When we were children, we used to think that when we were grown-up we would no longer be vulnerable. But to grow up is to accept vulnerability… To be alive is to be vulnerable.
– Madeleine L’Engle
We live in an angry world, and there’s plenty to be angry about. Anger is the ultimate pushing away – when we feel angry we have divided the world into ‘us’ and ‘them’ or ‘me’ and ‘you’. There’s no common ground when we’re acting from anger, no acknowledgement of interdependence, or of a shared world. Anger is the root of violence, towards ourselves and others. We can look around the world, and perhaps even in our own lives, and easily see the paths of destruction anger has wrought.
Of course, there’s a time and a place for setting boundaries, and for standing up for ourselves or others, and sometimes anger is a necessary part of that. But for many of us, anger is a habit, an emotional pattern, that creates isolating barriers in our lives. Anger is a way of not feeling vulnerable, or of avoiding some other feeling that we are uncomfortable with, often fear or hopelessness. It is easier to lash out than to sit with these feelings. But our anger creates walls, and we end up feeling alone and unsupported, even when we are surrounded by people.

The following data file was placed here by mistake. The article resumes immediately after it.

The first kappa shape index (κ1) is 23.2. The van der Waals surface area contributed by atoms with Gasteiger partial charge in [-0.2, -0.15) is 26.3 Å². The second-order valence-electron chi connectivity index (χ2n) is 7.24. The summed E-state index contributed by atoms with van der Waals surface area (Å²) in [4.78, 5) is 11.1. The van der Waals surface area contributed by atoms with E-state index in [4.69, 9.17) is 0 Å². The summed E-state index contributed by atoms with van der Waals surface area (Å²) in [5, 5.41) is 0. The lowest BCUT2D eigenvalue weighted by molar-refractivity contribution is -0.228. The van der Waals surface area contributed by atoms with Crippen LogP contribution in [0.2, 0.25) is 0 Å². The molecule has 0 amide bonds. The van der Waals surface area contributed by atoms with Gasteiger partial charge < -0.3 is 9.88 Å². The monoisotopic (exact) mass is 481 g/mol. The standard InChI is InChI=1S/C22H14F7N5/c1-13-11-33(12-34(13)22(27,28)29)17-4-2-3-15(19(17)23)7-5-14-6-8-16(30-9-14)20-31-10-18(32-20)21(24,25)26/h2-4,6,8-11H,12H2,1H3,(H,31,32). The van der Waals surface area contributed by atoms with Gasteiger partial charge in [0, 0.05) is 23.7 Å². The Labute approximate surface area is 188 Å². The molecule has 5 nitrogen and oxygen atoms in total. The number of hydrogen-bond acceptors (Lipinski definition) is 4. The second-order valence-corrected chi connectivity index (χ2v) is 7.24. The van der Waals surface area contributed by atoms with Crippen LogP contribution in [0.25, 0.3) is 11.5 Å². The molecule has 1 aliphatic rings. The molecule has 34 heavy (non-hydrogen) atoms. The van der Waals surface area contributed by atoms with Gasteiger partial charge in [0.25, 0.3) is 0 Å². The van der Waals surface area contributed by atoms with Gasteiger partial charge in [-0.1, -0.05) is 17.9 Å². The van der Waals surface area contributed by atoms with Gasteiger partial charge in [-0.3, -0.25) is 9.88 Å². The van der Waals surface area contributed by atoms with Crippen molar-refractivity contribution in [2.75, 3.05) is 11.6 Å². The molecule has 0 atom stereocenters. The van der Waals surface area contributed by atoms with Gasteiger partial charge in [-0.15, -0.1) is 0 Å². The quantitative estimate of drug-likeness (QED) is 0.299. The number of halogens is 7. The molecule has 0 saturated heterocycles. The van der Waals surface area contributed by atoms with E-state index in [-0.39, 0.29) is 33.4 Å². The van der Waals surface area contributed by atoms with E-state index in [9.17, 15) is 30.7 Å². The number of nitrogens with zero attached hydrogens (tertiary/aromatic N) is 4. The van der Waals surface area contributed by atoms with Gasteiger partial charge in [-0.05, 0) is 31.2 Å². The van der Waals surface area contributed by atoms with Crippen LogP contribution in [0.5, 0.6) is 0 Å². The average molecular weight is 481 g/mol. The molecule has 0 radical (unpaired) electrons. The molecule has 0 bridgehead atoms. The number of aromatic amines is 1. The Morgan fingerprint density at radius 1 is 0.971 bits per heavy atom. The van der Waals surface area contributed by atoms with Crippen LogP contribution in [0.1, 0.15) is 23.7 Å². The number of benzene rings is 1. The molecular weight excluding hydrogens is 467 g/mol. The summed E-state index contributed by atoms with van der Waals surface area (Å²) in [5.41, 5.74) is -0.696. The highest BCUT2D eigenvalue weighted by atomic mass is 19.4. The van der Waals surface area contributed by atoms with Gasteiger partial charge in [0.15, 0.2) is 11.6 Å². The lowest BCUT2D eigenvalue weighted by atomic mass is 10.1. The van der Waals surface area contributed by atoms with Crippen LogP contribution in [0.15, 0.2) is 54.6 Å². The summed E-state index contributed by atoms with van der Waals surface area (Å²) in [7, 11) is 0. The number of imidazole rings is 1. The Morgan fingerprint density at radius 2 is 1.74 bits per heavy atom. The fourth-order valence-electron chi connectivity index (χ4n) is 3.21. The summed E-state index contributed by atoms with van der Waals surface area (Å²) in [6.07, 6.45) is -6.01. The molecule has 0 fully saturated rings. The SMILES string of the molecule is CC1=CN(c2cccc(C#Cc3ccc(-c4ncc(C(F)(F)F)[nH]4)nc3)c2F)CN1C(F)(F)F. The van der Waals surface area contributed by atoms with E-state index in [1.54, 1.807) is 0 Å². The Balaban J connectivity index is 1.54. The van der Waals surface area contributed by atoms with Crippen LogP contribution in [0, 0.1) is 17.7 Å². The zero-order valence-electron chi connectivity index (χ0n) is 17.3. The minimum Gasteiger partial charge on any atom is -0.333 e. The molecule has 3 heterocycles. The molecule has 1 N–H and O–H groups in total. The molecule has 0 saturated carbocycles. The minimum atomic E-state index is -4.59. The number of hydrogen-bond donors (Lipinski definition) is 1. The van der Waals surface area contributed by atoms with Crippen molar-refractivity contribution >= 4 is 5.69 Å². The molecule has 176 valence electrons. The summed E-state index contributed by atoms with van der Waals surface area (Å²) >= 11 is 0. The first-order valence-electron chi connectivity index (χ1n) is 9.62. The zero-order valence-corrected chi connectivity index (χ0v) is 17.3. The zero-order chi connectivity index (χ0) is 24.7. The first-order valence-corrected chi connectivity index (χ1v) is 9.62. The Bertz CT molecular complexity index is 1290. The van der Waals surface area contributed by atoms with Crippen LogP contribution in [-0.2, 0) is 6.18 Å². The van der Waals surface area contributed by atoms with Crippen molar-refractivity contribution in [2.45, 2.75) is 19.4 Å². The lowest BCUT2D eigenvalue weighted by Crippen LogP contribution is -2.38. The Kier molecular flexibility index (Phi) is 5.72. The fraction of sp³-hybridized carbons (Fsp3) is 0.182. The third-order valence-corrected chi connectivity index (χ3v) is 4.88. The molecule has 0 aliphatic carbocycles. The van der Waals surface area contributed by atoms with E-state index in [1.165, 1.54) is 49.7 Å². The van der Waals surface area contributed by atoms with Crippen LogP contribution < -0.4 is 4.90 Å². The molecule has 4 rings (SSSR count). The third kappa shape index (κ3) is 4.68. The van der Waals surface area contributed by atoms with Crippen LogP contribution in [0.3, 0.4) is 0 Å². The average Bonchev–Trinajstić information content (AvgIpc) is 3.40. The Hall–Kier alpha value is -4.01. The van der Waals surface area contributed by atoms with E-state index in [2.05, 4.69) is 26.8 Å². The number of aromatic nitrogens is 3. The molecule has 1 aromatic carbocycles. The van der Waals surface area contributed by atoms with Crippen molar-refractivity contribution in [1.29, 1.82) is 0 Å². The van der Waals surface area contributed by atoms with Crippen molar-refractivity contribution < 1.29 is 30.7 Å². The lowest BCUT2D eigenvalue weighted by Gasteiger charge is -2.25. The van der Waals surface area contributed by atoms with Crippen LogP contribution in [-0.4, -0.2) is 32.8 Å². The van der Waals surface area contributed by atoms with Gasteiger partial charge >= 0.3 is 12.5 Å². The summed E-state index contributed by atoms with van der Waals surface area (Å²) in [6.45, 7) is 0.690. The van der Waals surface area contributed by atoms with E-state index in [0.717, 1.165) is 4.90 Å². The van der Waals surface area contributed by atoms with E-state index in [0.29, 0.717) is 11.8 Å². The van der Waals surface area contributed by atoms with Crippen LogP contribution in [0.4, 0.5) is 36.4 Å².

I’ve had to work with anger a lot in my own path, and I work with a lot of women for whom anger – and its subtler expressions, defensiveness, judgment and self-judgment – are an issue. Many childhood abuse survivors develop patterns of anger as a form of self-protection, but find in adulthood that it’s so ingrained they can’t allow anyone in. They may have worked through a lot of the more overt wounds from their abuse in therapy or through healing modalities, but find they are still left with the habit of pushing people away, or of being easily triggered into anger (whether this anger is expressed outwardly or turned inward.)